Everything's bigger in Texas, and that includes West Nile Virus outbreaks. Nearly 600 Texans have fallen ill and at least 21 have died as of a few days ago. The Centers for Disease Control and Prevention (CDC) last week reported a nationwide 55 percent rise in the number of people infected with the West Nile Virus (WNV) compared to last year, which to date is the largest outbreak since the first U.S. resident was infected back in 1999.
“The number of West Nile cases in people has risen dramatically in the last few weeks and indicates that we are in one of the biggest West Nile virus outbreaks we have ever seen in this country,” said the CDC's Dr. Lyle Peterson.
The disease claimed the lives of at least 41 people so far this year, which has brought the total amount of West Nile deaths in the U.S. to 1,118 since the disease was introduced here in 1999.
Besides Texas, other states with high rates of infection include Mississippi, South Dakota, Louisiana and Oklahoma.
Blame the mosquito
WNV is most commonly spread to humans and animals by infected mosquitoes. Although the virus cannot be passed through physical contact, it can be transferred through blood transfusion and breast feedings, but these cases are rare, says the CDC.
The government agency also says the best protection against WNV is by following the same measures you would to protect yourself from being bitten by a mosquito.
For example covering your arms during summer months — especially at night — using the proper amount of insect repellant, while also making sure all of your window screens are intact and contain no holes where mosquitoes can easily fly in and bite your family and pets.
One of the scariest parts of WNV, say experts, is the high number of people who feel no trace or signs of the disease. According to the CDC, 80 percent of people who get the illness will not have any symptoms whatsoever.
Not everyone who gets the disease is subject to severe illness or death. Around one out of 150 people who get the disease develop serious symptoms, as many who are stricken only have the illness for a few days or weeks, according to published research by the CDC.
For those who do develop symptoms, they include body aches, fevers, swollen lymph glands, fever, stomach pains, skin rashes and other overt signs.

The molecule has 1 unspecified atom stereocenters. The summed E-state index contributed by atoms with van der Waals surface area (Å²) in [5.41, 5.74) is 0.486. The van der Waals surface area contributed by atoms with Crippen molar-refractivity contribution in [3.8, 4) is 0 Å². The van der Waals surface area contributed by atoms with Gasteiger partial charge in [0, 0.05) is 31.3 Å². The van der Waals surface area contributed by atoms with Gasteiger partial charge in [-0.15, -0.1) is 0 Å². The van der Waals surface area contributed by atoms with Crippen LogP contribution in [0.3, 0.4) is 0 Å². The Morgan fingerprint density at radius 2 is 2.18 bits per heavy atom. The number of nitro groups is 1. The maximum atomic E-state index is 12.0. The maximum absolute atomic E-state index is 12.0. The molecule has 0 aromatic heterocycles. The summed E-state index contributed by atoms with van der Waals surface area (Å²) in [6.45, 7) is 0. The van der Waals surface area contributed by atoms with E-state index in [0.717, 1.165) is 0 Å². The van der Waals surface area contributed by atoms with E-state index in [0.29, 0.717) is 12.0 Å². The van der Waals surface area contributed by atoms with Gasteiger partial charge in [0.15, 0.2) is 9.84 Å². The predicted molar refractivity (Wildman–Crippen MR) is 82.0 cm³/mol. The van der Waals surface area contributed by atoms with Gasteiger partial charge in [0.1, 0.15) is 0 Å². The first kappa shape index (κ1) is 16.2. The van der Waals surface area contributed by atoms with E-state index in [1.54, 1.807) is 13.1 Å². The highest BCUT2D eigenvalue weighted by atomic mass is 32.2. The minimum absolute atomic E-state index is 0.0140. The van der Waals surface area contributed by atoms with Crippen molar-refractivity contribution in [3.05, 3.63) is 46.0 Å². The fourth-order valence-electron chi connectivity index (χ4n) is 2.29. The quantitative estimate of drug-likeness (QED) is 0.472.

The more severe WNV is, the more intensified the symptoms are, and the longer they are likely to persist, say experts. The infection is known to develop about three days after one is bitten.
With Texas having the highest amount of WNV cases in the U.S., officials have declared a state of emergency and announced plans to immediately spray many acres with potent insecticides, but the residents in the area are concerned about the health implications. A lot of the aerial spraying is being done in Dallas.
The city's mayor, Mike Rawlings, says the insecticides were of no harm to the residents, although some insects that provide value to the environment may be killed.
“There's a lot of sentiment that people don't want this, and there's a fear of the unknown,” he said in a statement. “You have the science, the CDC and EPA and all of these cities across the United States that say this is okay,” he said.
A representative of the Texas State Department of Health Services says using the spray is far less harmful than not using it, and pulling back on the treatment would cause even a greater health risk.
“Risks with aerial spraying are very, very low, especially compared with the risk of disease, she said. “We believe it is a safe and very effective approach for Dallas.”
Many of the areas that have higher amounts of West Nile cases have longer stretches of summer than other parts of the United States, and that's no coincidence says Peterson.
“Hot weather, we know from experiments in the laboratory, can increase the transmission of the virus.
Other ways to protect yourself from the virus is to empty out left-over water in pet dishes, buckets, and pots, as this will help prevent mosquitoes from breeding in these areas, says the CDC.
The water in bird baths should also be changed each week, and children's plastic swimming pools should be emptied when not being used.